Brothers manage cattle and poultry operations on the farm that has been in their family for more than a century

Sterling Chamber Pitts founded what is now named Pitts Brothers Farm in 1914 with 350 acres devoted to raising apples. Sterling’s sons introduced registered polled Herefords as the apples were phased out. Chickens were introduced in 1966 and the farm is now ran by three brothers: Seth, Connor and Alec who are Sterling’s great-great grandsons.

“Today you can find no trace of the apple orchard,” Seth, the oldest brother, said. “The transition was complete and not a single apple tree can be found on the original acreage, though the acreage has increased to 1,100 acres.”

The boys’ father Russell passed from a heart attack when he was 42 in 2007. At that time, his father Roger took over the entire operation with the boys always helping out when not involved with school. Then Roger passed and the three brothers took over with their mother living in the original homestead and their grandmother just down the road.

Every day Grandma Mary Alice, 83, cooks for the hard-working and hungry young men who use the time to catch up on what each is doing and prioritizing. It’s all hands on deck when setting up for the chickens to be caught or a total clean out is due.

At the peak of chicken production, the farm ran nine broiler houses, with four having been retired and now only used for covered storage for equipment and hay.

“I always liked chickens better than cows and basically take care of the chicken side of the business,” Alec, the youngest of the three brothers, said. “I don’t much care for spraying around the chicken houses, the rest is golden.”

In 1999, the remaining chicken houses underwent a major upgrade which included cool cell pads, new water lines, and new stoves. They raise 120,000 birds to 7 1/2 pounds on a seven-week cycle with a 14- to 28-day cycle between flocks used for preparing for the next. Total cleanouts occur in the spring when the litter is used to fertilize their pasture and hay grounds.

“We never buy commercial litter and rotate which areas are fertilized so everything is fertilized once every three years,” explained Seth who focuses on financial and public relations management, as well as repairs.

Middle brother Connor is in charge of the cattle. Today the herd consists of 550, an increase of 300 head added after the four chicken houses ceased production. They are predominantly black mommas, which he believes sells better. Females are bred by 20 registered bulls: 15 Angus, two black Herefords, one Beefmaster, one Brangus and one Hereford.

The farm uses two 90-day breeding seasons intended to prevent calves from being born during the hottest part of summer and the coldest part of winter.

Connor prefers a bit of ear and facial markings with the Brangus used to “size them back up.” Bulls are selected for birthweight and milking ratios with a goal of creating calves looking as uniformly as possible so they can be sold in large groups thereby increasing profit. Calves are typically sold at the Benton County Sale Barn in Siloam Springs four times a year, with a typical sale consisting of 100 calves or more. While 50 to 60 heifers are retained each year, the herd is reaching a comfortable size.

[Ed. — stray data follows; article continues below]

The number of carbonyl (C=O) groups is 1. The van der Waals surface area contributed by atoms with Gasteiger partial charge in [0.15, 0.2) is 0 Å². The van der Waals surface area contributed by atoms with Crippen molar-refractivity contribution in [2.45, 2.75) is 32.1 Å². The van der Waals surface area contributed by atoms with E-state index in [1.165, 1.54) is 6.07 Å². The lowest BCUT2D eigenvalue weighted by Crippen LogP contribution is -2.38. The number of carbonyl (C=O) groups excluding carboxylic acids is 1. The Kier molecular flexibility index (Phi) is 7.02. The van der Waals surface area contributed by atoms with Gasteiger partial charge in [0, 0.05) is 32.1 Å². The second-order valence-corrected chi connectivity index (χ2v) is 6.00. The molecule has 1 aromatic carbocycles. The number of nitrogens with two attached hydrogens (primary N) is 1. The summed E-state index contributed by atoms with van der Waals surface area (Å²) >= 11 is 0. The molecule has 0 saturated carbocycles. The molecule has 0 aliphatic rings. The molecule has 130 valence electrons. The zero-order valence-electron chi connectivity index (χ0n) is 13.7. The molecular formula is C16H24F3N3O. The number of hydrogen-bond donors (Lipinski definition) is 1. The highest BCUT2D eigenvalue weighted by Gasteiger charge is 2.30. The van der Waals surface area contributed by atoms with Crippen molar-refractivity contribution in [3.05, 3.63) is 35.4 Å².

“We have the size herd we want for now, so I’m considering selling bred heifers instead of saving them all as replacements,” Connor said.

Herd health is a priority. The cows and calves are vaccinated and wormed at least once a year, while bulls are worked twice a year, including checking for breeding soundness prior to each breeding season. Bulls are left in the same field while cows and heifers are spread around to perfect genetics. The entire herd is grass and hay fed, with those animals failing thrive on that regimen or that can no longer perform well being culled.

The land is divided into 13 pastures plus hay fields. Field composition is mixed grasses with Johnsongrass, fescue, Bermuda and crabgrass supported by naturally-occurring clover. Last year, the farm needed more hay and over seeded with wheat though that is not in this year’s plan. Land is boom sprayed though hay fields seldom need anything but spot spraying since the grass chokes out the weeds. In pastures, however the cattle choose grass first which leaves patches for weeds to spread. Hay is typically harvested three times per year.

While the Pitts brothers have always worked on the farm, the untimely passing of their father followed by their grandfather, has brought the brothers together as they look toward the future. They are considering phasing out the chicken business in order to focus solely on cattle. Nonetheless, the past influences many of their choices. For example, they wouldn’t even consider going into a hayfield without first greasing the equipment the way their grandfather taught them.

The Pitts family were the 2019 Farm Family of the Year. They didn’t even know they were in the running. One day Seth received a call informing him of the honor, and it took a while for him to realize they weren’t asking if the farm would like to participate.

What’s most important to everybody is that the family stays close by and works together though not necessarily with all three of the brothers using farming as their full-time occupation. The Pitts never want to lose the long-standing family tradition of Sunday dinners with everybody gathering around the table. The sixth generation is already joining this hard-working farm family.


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